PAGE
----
152 U.S. 436
March 19, 1894. [152 U.S. 436, 437] This was a suit by Thomas P. Bashaw against the United States to recover compensation for services rendered as district attorney. The circuit court gave judgment for plaintiff on the second and third counts of his petition (47 Fed. 40), and the United States appealed to the circuit court of appeals, where the judgment was affirmed, (50 Fed. 749.) The United States then appealed to this court.
Thomas P. Bashaw brought an action against the United States in the circuit court for the eastern district of Missouri to recover compensation for certain services rendered by him during the years 1887 and 1888 in the capacity of district attorney for the United States in that district. The petition contained five counts, of which the second and third were based upon services for investigating certain alleged violations of the internal revenue laws of the United States, which had been referred to him for examination by the collector for the district, under section 838 of the Revised Statutes. The claim under the second count was for $825, being for the examination of 165 cases at $5 for each case, in which the district attorney had decided that proceedings could not probably be sustained, or that the ends of justice did not require them to be instituted. The claim under the third count was for $235 for similar services in respect of 47 cases. In each court it was alleged that plaintiff had made out and submitted his claim to the district judge of the eastern district of Missouri, and that the same had been duly allowed and certified by him, and that afterwards plaintiff presented the claim for payment 'to defendant in its department of the treasury, to the accounting officers of the treasury, whereupon said defendant, by its said department, wrongfully neglected and refused to pay the same.'
The circuit court found in favor of the United States as to the first and fourth counts, and in favor of plaintiff on the second, third, and fifth counts, and gave judgment for $1,070, which included the sum of $10 under the fifth count, as to which no question is raised. The court made certain findings of fact and conclusions of law.
The second finding of fact was as follows:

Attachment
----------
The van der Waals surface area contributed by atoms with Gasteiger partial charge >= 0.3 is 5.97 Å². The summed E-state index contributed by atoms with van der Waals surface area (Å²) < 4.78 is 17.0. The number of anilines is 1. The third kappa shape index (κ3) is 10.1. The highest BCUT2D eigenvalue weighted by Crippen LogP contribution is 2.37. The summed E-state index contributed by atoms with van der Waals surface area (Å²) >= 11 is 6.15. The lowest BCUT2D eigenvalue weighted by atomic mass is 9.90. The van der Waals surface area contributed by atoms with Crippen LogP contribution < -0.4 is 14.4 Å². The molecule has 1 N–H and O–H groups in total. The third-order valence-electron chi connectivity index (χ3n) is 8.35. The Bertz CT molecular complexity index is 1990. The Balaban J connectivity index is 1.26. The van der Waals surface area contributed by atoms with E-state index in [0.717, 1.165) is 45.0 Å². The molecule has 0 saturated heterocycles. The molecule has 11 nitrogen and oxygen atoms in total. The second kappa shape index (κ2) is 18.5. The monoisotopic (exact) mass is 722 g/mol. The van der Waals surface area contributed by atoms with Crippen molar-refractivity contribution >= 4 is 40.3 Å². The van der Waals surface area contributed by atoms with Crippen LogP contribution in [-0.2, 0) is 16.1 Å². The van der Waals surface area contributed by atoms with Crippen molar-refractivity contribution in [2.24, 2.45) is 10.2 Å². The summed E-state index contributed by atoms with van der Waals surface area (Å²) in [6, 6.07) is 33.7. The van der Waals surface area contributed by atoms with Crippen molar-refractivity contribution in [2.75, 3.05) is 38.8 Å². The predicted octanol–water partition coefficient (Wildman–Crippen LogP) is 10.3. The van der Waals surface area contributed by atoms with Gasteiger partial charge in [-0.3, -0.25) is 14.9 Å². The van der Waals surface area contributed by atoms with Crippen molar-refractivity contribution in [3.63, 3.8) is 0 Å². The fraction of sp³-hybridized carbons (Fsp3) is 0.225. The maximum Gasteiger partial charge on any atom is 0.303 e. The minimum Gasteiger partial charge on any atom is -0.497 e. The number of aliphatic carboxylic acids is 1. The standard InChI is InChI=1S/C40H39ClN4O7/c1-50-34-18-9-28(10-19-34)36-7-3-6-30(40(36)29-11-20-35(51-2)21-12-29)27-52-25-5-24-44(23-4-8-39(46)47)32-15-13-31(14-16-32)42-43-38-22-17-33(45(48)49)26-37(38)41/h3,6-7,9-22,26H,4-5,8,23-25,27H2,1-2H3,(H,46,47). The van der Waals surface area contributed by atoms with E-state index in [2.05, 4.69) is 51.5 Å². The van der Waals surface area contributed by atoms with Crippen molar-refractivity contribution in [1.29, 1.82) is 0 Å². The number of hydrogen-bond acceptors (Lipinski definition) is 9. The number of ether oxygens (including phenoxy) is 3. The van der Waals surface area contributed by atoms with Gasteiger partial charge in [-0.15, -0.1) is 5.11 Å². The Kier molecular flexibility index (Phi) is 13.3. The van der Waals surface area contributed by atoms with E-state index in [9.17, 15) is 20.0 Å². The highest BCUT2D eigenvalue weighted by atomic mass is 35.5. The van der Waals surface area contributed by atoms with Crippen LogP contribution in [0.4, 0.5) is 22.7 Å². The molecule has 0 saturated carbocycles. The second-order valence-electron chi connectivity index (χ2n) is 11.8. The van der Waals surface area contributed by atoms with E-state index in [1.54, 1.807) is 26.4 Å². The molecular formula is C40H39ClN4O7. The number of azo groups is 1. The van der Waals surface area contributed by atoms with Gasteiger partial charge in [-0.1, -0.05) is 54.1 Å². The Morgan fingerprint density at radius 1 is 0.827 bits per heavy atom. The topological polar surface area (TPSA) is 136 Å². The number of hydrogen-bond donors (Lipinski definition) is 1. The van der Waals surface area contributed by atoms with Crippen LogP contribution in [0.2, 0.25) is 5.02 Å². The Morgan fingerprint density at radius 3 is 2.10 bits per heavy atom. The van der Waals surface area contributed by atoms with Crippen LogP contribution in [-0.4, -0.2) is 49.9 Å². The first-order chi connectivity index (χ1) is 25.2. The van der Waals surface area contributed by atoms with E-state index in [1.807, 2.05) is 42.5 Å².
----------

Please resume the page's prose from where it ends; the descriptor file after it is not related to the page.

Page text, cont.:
The record did not show that the accounts were allowed and certified by any judge, but it appeared from letters of the assistant secretary of the treasury, in evidence, that the claim for $825 was rejected in these terms: 'In accordance with the rulings of this department and the opinion of the attorney general, this account cannot be allowed, because the cases were not tried or disposed of before a judge;' and that for $235, in the same language, with these words added: 'And consequently no judge can give the certificate which the law requires, and which is necessary as the basis of the secretary's allowance.'
Judgment having been rendered, the case was carried by appeal to the United States circuit court of appeals for the eighth circuit, and the judgment was by that court affirmed. The opinion is reported in 4 U. S. App. 360, 1 C. C. A. 653, 50 Fed. 749. An appeal was then taken to this court. [152 U.S. 436, 439] By the seventh section of the act of congress of July 18, 1866, entitled 'An act further to prevent smuggling and for other purposes' (14 Stat. 178, 179, c. 201), it was made the duty of the district attorney, upon the report of the collector of customs thereby required, to 'cause suit and prosecution to be commenced and prosecuted without delay for the fines and personal penalties by law in such cases provided, unless upon inquiry and examination he shall decide that a conviction cannot probably be obtained, or that the ends of public justice do not require that a suit or prosecution should be instituted, in which case he shall report the facts to the secretary of the treasury for his direction; and for expenses incurred and services rendered in prosecutions for such fines and personal penalties, the district attorney shall receive such allowance as the secretary of the treasury shall deem just and reasonable, upon the certificate of the judge before whom such prosecution was had,' etc.